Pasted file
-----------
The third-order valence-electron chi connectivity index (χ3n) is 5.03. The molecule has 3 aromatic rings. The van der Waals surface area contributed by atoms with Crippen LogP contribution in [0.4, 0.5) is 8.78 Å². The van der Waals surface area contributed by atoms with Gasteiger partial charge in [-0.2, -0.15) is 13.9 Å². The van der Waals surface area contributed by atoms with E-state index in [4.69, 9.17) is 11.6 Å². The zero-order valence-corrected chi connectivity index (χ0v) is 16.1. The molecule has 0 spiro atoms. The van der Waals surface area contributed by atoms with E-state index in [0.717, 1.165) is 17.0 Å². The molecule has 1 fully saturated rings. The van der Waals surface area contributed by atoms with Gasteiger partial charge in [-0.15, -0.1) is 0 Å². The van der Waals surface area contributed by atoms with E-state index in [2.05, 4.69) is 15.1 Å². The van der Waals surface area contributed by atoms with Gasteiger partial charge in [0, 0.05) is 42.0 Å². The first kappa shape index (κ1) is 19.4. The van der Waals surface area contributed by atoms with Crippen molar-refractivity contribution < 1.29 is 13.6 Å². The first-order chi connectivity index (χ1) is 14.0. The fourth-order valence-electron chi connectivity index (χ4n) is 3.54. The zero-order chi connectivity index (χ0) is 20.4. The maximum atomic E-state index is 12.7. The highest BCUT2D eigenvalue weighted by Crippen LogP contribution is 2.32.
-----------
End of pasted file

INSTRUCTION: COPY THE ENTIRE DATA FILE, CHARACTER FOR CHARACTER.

The third-order valence-electron chi connectivity index (χ3n) is 5.03. The molecule has 3 aromatic rings. The van der Waals surface area contributed by atoms with Crippen LogP contribution in [0.4, 0.5) is 8.78 Å². The van der Waals surface area contributed by atoms with Gasteiger partial charge in [-0.2, -0.15) is 13.9 Å². The van der Waals surface area contributed by atoms with E-state index in [4.69, 9.17) is 11.6 Å². The zero-order valence-corrected chi connectivity index (χ0v) is 16.1. The molecule has 0 spiro atoms. The van der Waals surface area contributed by atoms with E-state index in [0.717, 1.165) is 17.0 Å². The molecule has 1 fully saturated rings. The van der Waals surface area contributed by atoms with Gasteiger partial charge in [-0.15, -0.1) is 0 Å². The van der Waals surface area contributed by atoms with E-state index in [2.05, 4.69) is 15.1 Å². The van der Waals surface area contributed by atoms with Gasteiger partial charge in [0, 0.05) is 42.0 Å². The first kappa shape index (κ1) is 19.4. The van der Waals surface area contributed by atoms with Crippen molar-refractivity contribution < 1.29 is 13.6 Å². The first-order chi connectivity index (χ1) is 14.0. The fourth-order valence-electron chi connectivity index (χ4n) is 3.54. The zero-order chi connectivity index (χ0) is 20.4. The maximum atomic E-state index is 12.7. The highest BCUT2D eigenvalue weighted by Crippen LogP contribution is 2.32.